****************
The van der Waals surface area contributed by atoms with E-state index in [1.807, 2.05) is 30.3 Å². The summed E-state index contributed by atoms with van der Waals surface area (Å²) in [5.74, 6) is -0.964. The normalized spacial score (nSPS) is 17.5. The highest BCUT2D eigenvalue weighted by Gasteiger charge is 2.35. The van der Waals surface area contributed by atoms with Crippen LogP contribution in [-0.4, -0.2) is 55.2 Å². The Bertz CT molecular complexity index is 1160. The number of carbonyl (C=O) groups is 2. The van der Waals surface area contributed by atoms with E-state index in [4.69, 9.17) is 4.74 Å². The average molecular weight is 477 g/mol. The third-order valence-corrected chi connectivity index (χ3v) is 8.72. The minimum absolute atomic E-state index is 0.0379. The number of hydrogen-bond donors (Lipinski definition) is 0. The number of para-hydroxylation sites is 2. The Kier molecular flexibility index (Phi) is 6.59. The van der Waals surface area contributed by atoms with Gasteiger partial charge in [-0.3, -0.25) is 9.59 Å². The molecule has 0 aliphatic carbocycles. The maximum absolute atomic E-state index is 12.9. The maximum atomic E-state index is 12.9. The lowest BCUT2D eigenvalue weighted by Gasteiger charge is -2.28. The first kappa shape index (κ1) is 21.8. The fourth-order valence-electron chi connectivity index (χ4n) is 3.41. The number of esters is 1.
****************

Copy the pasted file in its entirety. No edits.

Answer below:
The van der Waals surface area contributed by atoms with E-state index in [1.807, 2.05) is 30.3 Å². The summed E-state index contributed by atoms with van der Waals surface area (Å²) in [5.74, 6) is -0.964. The normalized spacial score (nSPS) is 17.5. The highest BCUT2D eigenvalue weighted by Gasteiger charge is 2.35. The van der Waals surface area contributed by atoms with Crippen LogP contribution in [-0.4, -0.2) is 55.2 Å². The Bertz CT molecular complexity index is 1160. The number of carbonyl (C=O) groups is 2. The van der Waals surface area contributed by atoms with E-state index in [4.69, 9.17) is 4.74 Å². The average molecular weight is 477 g/mol. The third-order valence-corrected chi connectivity index (χ3v) is 8.72. The minimum absolute atomic E-state index is 0.0379. The number of hydrogen-bond donors (Lipinski definition) is 0. The number of para-hydroxylation sites is 2. The Kier molecular flexibility index (Phi) is 6.59. The van der Waals surface area contributed by atoms with Gasteiger partial charge in [-0.3, -0.25) is 9.59 Å². The molecule has 0 aliphatic carbocycles. The maximum absolute atomic E-state index is 12.9. The maximum atomic E-state index is 12.9. The lowest BCUT2D eigenvalue weighted by Gasteiger charge is -2.28. The first kappa shape index (κ1) is 21.8. The fourth-order valence-electron chi connectivity index (χ4n) is 3.41. The number of esters is 1.